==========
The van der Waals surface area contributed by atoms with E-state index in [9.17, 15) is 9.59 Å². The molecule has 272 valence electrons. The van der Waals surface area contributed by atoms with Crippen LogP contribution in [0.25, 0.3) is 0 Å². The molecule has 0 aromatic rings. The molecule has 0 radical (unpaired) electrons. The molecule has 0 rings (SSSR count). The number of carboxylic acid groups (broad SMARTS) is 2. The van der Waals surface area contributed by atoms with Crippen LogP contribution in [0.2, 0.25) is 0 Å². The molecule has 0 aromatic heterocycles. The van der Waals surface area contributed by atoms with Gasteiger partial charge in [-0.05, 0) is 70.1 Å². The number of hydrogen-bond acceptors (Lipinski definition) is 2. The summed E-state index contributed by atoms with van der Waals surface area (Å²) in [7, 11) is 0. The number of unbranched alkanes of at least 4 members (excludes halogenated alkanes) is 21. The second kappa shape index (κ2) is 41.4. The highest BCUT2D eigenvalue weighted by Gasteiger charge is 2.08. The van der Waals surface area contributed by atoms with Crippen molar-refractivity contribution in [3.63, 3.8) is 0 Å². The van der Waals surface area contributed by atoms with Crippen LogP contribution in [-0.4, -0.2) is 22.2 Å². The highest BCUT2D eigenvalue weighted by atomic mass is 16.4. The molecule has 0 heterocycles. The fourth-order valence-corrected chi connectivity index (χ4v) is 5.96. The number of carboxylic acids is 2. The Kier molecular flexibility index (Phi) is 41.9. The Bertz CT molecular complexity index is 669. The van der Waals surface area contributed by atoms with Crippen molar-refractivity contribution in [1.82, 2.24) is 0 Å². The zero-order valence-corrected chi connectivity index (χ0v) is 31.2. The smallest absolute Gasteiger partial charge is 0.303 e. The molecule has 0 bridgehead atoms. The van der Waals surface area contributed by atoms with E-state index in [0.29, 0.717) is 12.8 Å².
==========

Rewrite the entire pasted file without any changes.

The van der Waals surface area contributed by atoms with E-state index in [9.17, 15) is 9.59 Å². The molecule has 272 valence electrons. The van der Waals surface area contributed by atoms with Crippen LogP contribution in [0.25, 0.3) is 0 Å². The molecule has 0 aromatic rings. The molecule has 0 radical (unpaired) electrons. The molecule has 0 rings (SSSR count). The number of carboxylic acid groups (broad SMARTS) is 2. The van der Waals surface area contributed by atoms with Crippen LogP contribution in [0.2, 0.25) is 0 Å². The molecule has 0 aromatic heterocycles. The van der Waals surface area contributed by atoms with Gasteiger partial charge in [-0.05, 0) is 70.1 Å². The number of hydrogen-bond acceptors (Lipinski definition) is 2. The summed E-state index contributed by atoms with van der Waals surface area (Å²) in [7, 11) is 0. The number of unbranched alkanes of at least 4 members (excludes halogenated alkanes) is 21. The second kappa shape index (κ2) is 41.4. The highest BCUT2D eigenvalue weighted by Gasteiger charge is 2.08. The van der Waals surface area contributed by atoms with Crippen molar-refractivity contribution in [3.63, 3.8) is 0 Å². The van der Waals surface area contributed by atoms with Crippen LogP contribution in [-0.4, -0.2) is 22.2 Å². The highest BCUT2D eigenvalue weighted by atomic mass is 16.4. The molecule has 0 heterocycles. The fourth-order valence-corrected chi connectivity index (χ4v) is 5.96. The number of carboxylic acids is 2. The Kier molecular flexibility index (Phi) is 41.9. The Bertz CT molecular complexity index is 669. The van der Waals surface area contributed by atoms with Crippen molar-refractivity contribution in [1.82, 2.24) is 0 Å². The zero-order valence-corrected chi connectivity index (χ0v) is 31.2. The smallest absolute Gasteiger partial charge is 0.303 e. The molecule has 0 bridgehead atoms. The van der Waals surface area contributed by atoms with E-state index in [0.29, 0.717) is 12.8 Å².